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Did You Know These Things About September?

08/25/2018 11:00AM ● By Patrick John

See You In September

September 2018
By Patrick John

SEPTEMBER IS HERE, and we’re going to have some fun with it! The kids are back in school, daylight hours are diminishing, it’s getting cooler, and we’re ready for a Full Corn Moon.

All 12 months have something special, but September is filled with interesting bits and pieces.

-The Full Corn Moon arrives Saturday, September 24 and this year, it’s also a Harvest Moon. The corn naming reference comes from Native American tribes and the time that corn was ready to be picked. As for the Harvest Moon, it is the full moon closest to the September 22 Autumnal Equinox.  Sometimes that full moon is in October, but this year the two are forced to share a name and date.

-Reset your sundial on the Autumnal Equinox, for on this day the sun rises at true due east and sets due west.  It’s just a little bit off the rest of the year.

-See if you can find anything in the British history books between September 3 and September 13 in the year 1752.  You won’t be able to, because those days didn’t exist.  Britain decided to switch from the Julian calendar to the Gregorian calendar, and that resulted in a total loss of 11 days.  The calendar jumped from September 3 directly to the 14th of the month!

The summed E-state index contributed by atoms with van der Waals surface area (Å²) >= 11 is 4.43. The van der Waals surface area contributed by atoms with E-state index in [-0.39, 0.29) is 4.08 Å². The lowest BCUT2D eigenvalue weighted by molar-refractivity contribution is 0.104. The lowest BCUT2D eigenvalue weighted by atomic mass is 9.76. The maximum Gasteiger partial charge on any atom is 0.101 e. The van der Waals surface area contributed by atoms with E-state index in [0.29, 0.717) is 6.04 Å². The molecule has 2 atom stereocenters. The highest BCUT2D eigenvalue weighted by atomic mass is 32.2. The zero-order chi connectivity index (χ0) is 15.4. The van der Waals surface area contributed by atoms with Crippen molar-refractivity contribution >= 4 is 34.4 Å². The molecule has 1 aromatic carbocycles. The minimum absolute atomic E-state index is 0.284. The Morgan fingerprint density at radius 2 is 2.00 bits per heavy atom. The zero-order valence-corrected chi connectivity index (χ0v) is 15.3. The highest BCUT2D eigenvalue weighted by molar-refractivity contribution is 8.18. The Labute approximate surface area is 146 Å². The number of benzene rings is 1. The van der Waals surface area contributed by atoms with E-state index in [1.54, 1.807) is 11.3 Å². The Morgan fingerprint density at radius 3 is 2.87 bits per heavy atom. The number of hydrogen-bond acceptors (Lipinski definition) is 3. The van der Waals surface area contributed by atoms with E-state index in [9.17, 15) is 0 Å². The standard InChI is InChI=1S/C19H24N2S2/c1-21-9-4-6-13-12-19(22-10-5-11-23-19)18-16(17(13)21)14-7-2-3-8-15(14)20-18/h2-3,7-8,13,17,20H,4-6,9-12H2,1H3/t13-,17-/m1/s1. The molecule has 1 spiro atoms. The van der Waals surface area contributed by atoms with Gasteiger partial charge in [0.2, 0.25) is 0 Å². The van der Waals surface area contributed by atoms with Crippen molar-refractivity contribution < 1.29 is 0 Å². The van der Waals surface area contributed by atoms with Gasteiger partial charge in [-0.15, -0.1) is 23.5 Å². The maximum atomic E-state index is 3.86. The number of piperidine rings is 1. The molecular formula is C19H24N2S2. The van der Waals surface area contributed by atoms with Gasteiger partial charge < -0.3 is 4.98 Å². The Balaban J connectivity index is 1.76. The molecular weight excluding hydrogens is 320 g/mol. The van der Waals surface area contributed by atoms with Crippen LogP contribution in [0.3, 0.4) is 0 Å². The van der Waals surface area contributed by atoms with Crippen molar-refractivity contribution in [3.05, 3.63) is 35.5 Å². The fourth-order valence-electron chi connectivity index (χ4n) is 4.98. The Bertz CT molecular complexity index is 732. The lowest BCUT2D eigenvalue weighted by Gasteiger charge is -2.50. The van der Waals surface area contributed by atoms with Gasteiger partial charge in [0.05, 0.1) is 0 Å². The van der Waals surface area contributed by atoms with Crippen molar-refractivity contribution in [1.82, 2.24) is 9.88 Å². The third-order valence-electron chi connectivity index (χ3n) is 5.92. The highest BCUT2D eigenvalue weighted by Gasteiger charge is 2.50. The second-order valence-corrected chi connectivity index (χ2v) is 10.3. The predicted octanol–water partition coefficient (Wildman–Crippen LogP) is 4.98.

-Stonehenge is hopping. The Druids gather around the circle at Stonehenge to watch the equinox sunrise. Even more spectators gather to watch the Druids celebrate harvest and prepare for the impending weather change.

-Aurora Borealis on your bucket list? Late September is a peak travel time to areas famous for viewing the Northern Lights. The Aurora Borealis season officially kicks off with the Autumnal Equinox.  Best places for an amazing sky show. Scandinavia, Iceland, Alaska and Western Canada.

-Raise your hand if you’ve ever had a mooncake.  No, not a Moonpie, a mooncake. The Chinese and other Asian cultures celebrate the Moon Festival on the day of the Harvest Moon. Tradition includes ample amounts of mooncakes, small round decorative pastries often filled with egg or fruits. Children also watch the moon closely, as the fairy living inside should be coming out to dance on the surface of the moon.

-If you’re in Chichen Itza, Mexico, look toward the main Mayan pyramid.  You’ll see the sun create a giant sun snake slithering down the front of the pyramid.  •